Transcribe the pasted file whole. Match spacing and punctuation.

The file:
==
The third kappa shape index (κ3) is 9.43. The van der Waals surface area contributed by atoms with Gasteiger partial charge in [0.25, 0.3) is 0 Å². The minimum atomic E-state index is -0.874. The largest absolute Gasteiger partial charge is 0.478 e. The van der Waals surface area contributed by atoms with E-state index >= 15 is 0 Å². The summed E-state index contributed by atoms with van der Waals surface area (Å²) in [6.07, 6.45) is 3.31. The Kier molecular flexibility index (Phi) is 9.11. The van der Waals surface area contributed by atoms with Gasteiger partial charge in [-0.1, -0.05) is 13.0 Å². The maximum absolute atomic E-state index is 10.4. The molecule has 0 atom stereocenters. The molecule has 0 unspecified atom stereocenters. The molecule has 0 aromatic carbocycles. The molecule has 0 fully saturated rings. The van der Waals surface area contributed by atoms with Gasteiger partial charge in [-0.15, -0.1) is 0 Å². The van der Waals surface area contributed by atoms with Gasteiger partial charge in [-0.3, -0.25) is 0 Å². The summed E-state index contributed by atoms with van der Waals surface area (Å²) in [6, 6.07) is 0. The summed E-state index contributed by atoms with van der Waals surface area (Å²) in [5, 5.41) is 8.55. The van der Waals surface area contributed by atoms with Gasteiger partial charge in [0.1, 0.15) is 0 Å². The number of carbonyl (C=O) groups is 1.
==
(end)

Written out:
The third kappa shape index (κ3) is 9.43. The van der Waals surface area contributed by atoms with Gasteiger partial charge in [0.25, 0.3) is 0 Å². The minimum atomic E-state index is -0.874. The largest absolute Gasteiger partial charge is 0.478 e. The van der Waals surface area contributed by atoms with E-state index >= 15 is 0 Å². The summed E-state index contributed by atoms with van der Waals surface area (Å²) in [6.07, 6.45) is 3.31. The Kier molecular flexibility index (Phi) is 9.11. The van der Waals surface area contributed by atoms with Gasteiger partial charge in [-0.1, -0.05) is 13.0 Å². The maximum absolute atomic E-state index is 10.4. The molecule has 0 atom stereocenters. The molecule has 0 unspecified atom stereocenters. The molecule has 0 aromatic carbocycles. The molecule has 0 fully saturated rings. The van der Waals surface area contributed by atoms with Gasteiger partial charge in [-0.15, -0.1) is 0 Å². The van der Waals surface area contributed by atoms with Gasteiger partial charge in [-0.3, -0.25) is 0 Å². The summed E-state index contributed by atoms with van der Waals surface area (Å²) in [6, 6.07) is 0. The summed E-state index contributed by atoms with van der Waals surface area (Å²) in [5, 5.41) is 8.55. The van der Waals surface area contributed by atoms with Gasteiger partial charge in [0.1, 0.15) is 0 Å². The number of carbonyl (C=O) groups is 1.